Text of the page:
Some of the cells in the body are never replaced across a life span, which leads to forms of system failure and degeneration due to accumulating damage and metabolic waste products not found elsewhere. Interestingly it appears that some of the individual proteins within those cells might not be replaced either. It is unclear as to how much of a long-term challenge that will present once researchers are past the first hurdles in extending healthy human life.

Among these long-lived proteins are those that form nuclear pores, a structure that appears to become damaged in old cells in the nervous system and may contribute to age-related degeneration. Here researchers further investigate, finding that the situation is not as static as first thought:

Most proteins live only two days or less, ensuring that those damaged by inevitable chemical modifications are replaced with new functional copies. [Researchers] have now identified a small subset of proteins in the brain that persist for longer, even more than a year, without being replaced. These long-lived proteins have lifespans significantly longer than the typical protein, and their identification may be relevant to understanding the molecular basis of aging.

The new study [provides] a system-wide identification of proteins with long lifespans in the rat brain, a laboratory model of human biology. The scientists found that long-lived proteins included those involved in gene expression, neuronal cell communication and enzymatic processes, as well as members of the nuclear pore complex (NPC), which is responsible for all traffic into and out of the nucleus. Furthermore, they found that the NPC undergoes slow but finite turnover through the exchange of smaller sub-complexes, not whole NPCs, which may help clear inevitable accumulation of damaged components.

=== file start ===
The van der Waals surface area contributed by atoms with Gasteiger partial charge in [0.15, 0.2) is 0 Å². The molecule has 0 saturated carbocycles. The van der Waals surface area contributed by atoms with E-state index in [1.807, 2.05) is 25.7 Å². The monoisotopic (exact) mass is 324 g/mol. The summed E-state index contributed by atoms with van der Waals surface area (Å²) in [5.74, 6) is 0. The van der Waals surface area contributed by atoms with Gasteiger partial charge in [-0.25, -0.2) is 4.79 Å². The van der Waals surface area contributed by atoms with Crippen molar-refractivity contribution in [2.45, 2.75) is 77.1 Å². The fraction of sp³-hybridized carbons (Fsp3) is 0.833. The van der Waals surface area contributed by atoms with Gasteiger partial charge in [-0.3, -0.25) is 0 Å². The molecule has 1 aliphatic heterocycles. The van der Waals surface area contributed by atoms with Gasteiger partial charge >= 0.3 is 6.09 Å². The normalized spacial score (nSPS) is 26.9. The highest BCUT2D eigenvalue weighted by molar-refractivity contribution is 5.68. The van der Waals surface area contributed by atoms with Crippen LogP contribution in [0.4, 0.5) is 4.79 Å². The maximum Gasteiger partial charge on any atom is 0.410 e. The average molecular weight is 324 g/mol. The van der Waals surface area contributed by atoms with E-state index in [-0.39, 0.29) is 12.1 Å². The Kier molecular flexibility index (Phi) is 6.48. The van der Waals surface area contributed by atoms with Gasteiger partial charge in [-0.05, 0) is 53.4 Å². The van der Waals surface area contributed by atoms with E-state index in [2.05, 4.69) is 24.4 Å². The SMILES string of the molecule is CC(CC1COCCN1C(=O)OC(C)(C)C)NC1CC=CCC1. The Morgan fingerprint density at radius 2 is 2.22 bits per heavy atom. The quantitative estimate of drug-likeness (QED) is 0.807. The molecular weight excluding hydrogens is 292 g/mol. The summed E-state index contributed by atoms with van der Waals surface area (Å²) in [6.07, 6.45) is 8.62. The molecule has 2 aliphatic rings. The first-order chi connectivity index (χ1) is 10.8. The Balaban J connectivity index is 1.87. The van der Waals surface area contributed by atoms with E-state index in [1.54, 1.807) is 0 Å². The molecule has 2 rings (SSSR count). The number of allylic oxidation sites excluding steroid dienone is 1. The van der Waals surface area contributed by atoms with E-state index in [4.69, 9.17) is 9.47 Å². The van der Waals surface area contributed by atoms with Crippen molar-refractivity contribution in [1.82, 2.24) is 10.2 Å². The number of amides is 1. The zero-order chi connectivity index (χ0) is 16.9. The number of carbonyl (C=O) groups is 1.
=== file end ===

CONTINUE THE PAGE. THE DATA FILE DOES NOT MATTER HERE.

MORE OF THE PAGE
[Researchers] previously found that NPC deterioration might be a general aging mechanism leading to age-related defects in nuclear function. Other laboratories have linked protein homeostasis, or internal stability, to declining cell function and, thus, disease. The new findings reveal cellular components that are at increased risk for damage accumulation, linking long-term protein persistence to the cellular aging process. "Now that we have identified these long-lived proteins, we can begin to examine how they may be affected in aging and what the cell does to compensate for inevitable damage. We're starting to think about how to get functionality back to that younger version of the protein."